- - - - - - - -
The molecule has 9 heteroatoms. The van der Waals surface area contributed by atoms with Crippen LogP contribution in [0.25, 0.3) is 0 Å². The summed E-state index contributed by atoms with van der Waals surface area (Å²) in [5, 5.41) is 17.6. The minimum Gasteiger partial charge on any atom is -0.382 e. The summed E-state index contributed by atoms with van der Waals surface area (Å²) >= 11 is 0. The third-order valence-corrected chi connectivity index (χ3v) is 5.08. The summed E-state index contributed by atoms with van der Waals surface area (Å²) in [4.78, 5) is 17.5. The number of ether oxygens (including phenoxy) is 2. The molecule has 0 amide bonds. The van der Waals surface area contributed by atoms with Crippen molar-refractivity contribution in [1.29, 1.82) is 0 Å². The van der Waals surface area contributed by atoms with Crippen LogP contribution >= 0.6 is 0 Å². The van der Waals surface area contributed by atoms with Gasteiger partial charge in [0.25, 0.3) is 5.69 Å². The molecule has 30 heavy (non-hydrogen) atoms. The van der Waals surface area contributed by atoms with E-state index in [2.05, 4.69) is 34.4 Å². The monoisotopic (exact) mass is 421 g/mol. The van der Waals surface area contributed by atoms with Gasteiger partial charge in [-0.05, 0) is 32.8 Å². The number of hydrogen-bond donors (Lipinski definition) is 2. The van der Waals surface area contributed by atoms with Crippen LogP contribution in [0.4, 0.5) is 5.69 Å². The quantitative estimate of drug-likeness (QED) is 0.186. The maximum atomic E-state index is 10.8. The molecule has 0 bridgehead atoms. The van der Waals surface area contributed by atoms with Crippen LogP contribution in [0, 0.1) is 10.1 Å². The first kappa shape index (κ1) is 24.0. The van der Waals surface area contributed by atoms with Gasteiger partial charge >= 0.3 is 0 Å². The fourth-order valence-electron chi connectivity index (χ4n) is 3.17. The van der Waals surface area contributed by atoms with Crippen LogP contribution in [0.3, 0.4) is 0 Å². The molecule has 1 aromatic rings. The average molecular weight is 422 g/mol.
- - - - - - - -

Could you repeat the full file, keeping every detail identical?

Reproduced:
The molecule has 9 heteroatoms. The van der Waals surface area contributed by atoms with Crippen LogP contribution in [0.25, 0.3) is 0 Å². The summed E-state index contributed by atoms with van der Waals surface area (Å²) in [5, 5.41) is 17.6. The minimum Gasteiger partial charge on any atom is -0.382 e. The summed E-state index contributed by atoms with van der Waals surface area (Å²) >= 11 is 0. The third-order valence-corrected chi connectivity index (χ3v) is 5.08. The summed E-state index contributed by atoms with van der Waals surface area (Å²) in [4.78, 5) is 17.5. The number of ether oxygens (including phenoxy) is 2. The molecule has 0 amide bonds. The van der Waals surface area contributed by atoms with Crippen molar-refractivity contribution in [1.29, 1.82) is 0 Å². The van der Waals surface area contributed by atoms with Crippen LogP contribution >= 0.6 is 0 Å². The van der Waals surface area contributed by atoms with Gasteiger partial charge in [0.25, 0.3) is 5.69 Å². The molecule has 30 heavy (non-hydrogen) atoms. The van der Waals surface area contributed by atoms with E-state index in [2.05, 4.69) is 34.4 Å². The monoisotopic (exact) mass is 421 g/mol. The van der Waals surface area contributed by atoms with Gasteiger partial charge in [-0.05, 0) is 32.8 Å². The number of hydrogen-bond donors (Lipinski definition) is 2. The van der Waals surface area contributed by atoms with Crippen LogP contribution in [0.4, 0.5) is 5.69 Å². The quantitative estimate of drug-likeness (QED) is 0.186. The maximum atomic E-state index is 10.8. The molecule has 0 bridgehead atoms. The van der Waals surface area contributed by atoms with Crippen LogP contribution in [0, 0.1) is 10.1 Å². The first kappa shape index (κ1) is 24.0. The van der Waals surface area contributed by atoms with Gasteiger partial charge >= 0.3 is 0 Å². The fourth-order valence-electron chi connectivity index (χ4n) is 3.17. The van der Waals surface area contributed by atoms with Crippen LogP contribution in [0.3, 0.4) is 0 Å². The molecule has 1 aromatic rings. The average molecular weight is 422 g/mol.